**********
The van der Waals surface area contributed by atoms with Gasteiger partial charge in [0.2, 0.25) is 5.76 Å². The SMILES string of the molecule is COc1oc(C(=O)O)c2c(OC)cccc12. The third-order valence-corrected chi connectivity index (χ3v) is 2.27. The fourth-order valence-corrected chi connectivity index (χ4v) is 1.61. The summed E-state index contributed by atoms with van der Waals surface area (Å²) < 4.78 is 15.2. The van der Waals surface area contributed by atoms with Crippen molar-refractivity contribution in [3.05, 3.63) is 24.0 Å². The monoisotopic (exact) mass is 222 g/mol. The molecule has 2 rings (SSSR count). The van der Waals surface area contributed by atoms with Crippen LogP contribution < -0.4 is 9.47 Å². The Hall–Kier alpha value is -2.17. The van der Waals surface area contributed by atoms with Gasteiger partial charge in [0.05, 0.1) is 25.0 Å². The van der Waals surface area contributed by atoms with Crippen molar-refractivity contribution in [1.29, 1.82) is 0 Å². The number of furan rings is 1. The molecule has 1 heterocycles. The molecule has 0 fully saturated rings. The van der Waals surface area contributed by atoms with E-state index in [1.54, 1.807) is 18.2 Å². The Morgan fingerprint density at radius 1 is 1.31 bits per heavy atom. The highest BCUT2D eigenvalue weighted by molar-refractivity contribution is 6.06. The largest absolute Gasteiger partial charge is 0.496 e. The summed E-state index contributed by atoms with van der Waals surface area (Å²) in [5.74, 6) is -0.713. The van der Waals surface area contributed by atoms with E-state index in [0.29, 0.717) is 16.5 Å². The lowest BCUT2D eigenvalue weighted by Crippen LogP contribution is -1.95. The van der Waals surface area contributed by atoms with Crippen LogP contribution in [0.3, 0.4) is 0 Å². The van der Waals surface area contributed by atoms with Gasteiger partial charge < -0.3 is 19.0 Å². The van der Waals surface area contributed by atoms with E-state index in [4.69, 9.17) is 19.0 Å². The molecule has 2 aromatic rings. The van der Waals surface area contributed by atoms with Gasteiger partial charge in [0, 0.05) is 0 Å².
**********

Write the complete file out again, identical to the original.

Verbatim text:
The van der Waals surface area contributed by atoms with Gasteiger partial charge in [0.2, 0.25) is 5.76 Å². The SMILES string of the molecule is COc1oc(C(=O)O)c2c(OC)cccc12. The third-order valence-corrected chi connectivity index (χ3v) is 2.27. The fourth-order valence-corrected chi connectivity index (χ4v) is 1.61. The summed E-state index contributed by atoms with van der Waals surface area (Å²) < 4.78 is 15.2. The van der Waals surface area contributed by atoms with Crippen molar-refractivity contribution in [3.05, 3.63) is 24.0 Å². The monoisotopic (exact) mass is 222 g/mol. The molecule has 2 rings (SSSR count). The van der Waals surface area contributed by atoms with Crippen LogP contribution < -0.4 is 9.47 Å². The Hall–Kier alpha value is -2.17. The van der Waals surface area contributed by atoms with Gasteiger partial charge in [0.05, 0.1) is 25.0 Å². The van der Waals surface area contributed by atoms with Crippen molar-refractivity contribution in [1.29, 1.82) is 0 Å². The number of furan rings is 1. The molecule has 1 heterocycles. The molecule has 0 fully saturated rings. The van der Waals surface area contributed by atoms with E-state index in [1.54, 1.807) is 18.2 Å². The Morgan fingerprint density at radius 1 is 1.31 bits per heavy atom. The highest BCUT2D eigenvalue weighted by molar-refractivity contribution is 6.06. The largest absolute Gasteiger partial charge is 0.496 e. The summed E-state index contributed by atoms with van der Waals surface area (Å²) in [5.74, 6) is -0.713. The van der Waals surface area contributed by atoms with E-state index in [0.29, 0.717) is 16.5 Å². The lowest BCUT2D eigenvalue weighted by Crippen LogP contribution is -1.95. The van der Waals surface area contributed by atoms with Crippen LogP contribution in [0.3, 0.4) is 0 Å². The van der Waals surface area contributed by atoms with Gasteiger partial charge < -0.3 is 19.0 Å². The van der Waals surface area contributed by atoms with E-state index in [4.69, 9.17) is 19.0 Å². The molecule has 2 aromatic rings. The van der Waals surface area contributed by atoms with Gasteiger partial charge in [0, 0.05) is 0 Å².